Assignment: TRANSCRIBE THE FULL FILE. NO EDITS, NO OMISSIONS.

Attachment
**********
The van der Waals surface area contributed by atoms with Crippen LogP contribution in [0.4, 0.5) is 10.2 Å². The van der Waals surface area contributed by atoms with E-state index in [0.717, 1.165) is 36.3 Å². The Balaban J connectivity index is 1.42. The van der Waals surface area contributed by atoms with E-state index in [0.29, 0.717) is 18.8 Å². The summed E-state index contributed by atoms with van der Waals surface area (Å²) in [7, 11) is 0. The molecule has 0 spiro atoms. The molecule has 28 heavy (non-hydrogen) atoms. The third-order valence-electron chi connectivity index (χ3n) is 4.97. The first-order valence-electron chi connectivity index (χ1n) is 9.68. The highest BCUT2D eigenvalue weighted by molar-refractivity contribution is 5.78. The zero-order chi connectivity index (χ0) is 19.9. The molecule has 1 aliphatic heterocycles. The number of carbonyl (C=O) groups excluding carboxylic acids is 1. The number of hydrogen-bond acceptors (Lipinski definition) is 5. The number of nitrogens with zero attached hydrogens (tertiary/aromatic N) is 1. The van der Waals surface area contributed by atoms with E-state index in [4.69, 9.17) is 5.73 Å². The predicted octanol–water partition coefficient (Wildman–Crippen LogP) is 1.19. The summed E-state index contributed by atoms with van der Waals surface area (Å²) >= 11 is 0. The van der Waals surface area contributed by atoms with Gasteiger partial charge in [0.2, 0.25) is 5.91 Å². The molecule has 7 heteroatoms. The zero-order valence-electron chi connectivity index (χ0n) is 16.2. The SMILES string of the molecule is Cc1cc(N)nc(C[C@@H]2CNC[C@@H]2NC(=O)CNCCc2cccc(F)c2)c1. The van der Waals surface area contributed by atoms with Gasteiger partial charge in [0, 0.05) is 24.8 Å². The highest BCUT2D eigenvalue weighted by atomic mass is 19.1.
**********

The van der Waals surface area contributed by atoms with Crippen LogP contribution in [0.4, 0.5) is 10.2 Å². The van der Waals surface area contributed by atoms with E-state index in [0.717, 1.165) is 36.3 Å². The Balaban J connectivity index is 1.42. The van der Waals surface area contributed by atoms with E-state index in [0.29, 0.717) is 18.8 Å². The summed E-state index contributed by atoms with van der Waals surface area (Å²) in [7, 11) is 0. The molecule has 0 spiro atoms. The molecule has 28 heavy (non-hydrogen) atoms. The third-order valence-electron chi connectivity index (χ3n) is 4.97. The first-order valence-electron chi connectivity index (χ1n) is 9.68. The highest BCUT2D eigenvalue weighted by molar-refractivity contribution is 5.78. The zero-order chi connectivity index (χ0) is 19.9. The molecule has 1 aliphatic heterocycles. The number of carbonyl (C=O) groups excluding carboxylic acids is 1. The number of hydrogen-bond acceptors (Lipinski definition) is 5. The number of nitrogens with zero attached hydrogens (tertiary/aromatic N) is 1. The van der Waals surface area contributed by atoms with E-state index in [4.69, 9.17) is 5.73 Å². The predicted octanol–water partition coefficient (Wildman–Crippen LogP) is 1.19. The summed E-state index contributed by atoms with van der Waals surface area (Å²) >= 11 is 0. The van der Waals surface area contributed by atoms with Gasteiger partial charge in [0.2, 0.25) is 5.91 Å². The molecule has 7 heteroatoms. The zero-order valence-electron chi connectivity index (χ0n) is 16.2. The SMILES string of the molecule is Cc1cc(N)nc(C[C@@H]2CNC[C@@H]2NC(=O)CNCCc2cccc(F)c2)c1. The van der Waals surface area contributed by atoms with Gasteiger partial charge in [0, 0.05) is 24.8 Å². The highest BCUT2D eigenvalue weighted by atomic mass is 19.1.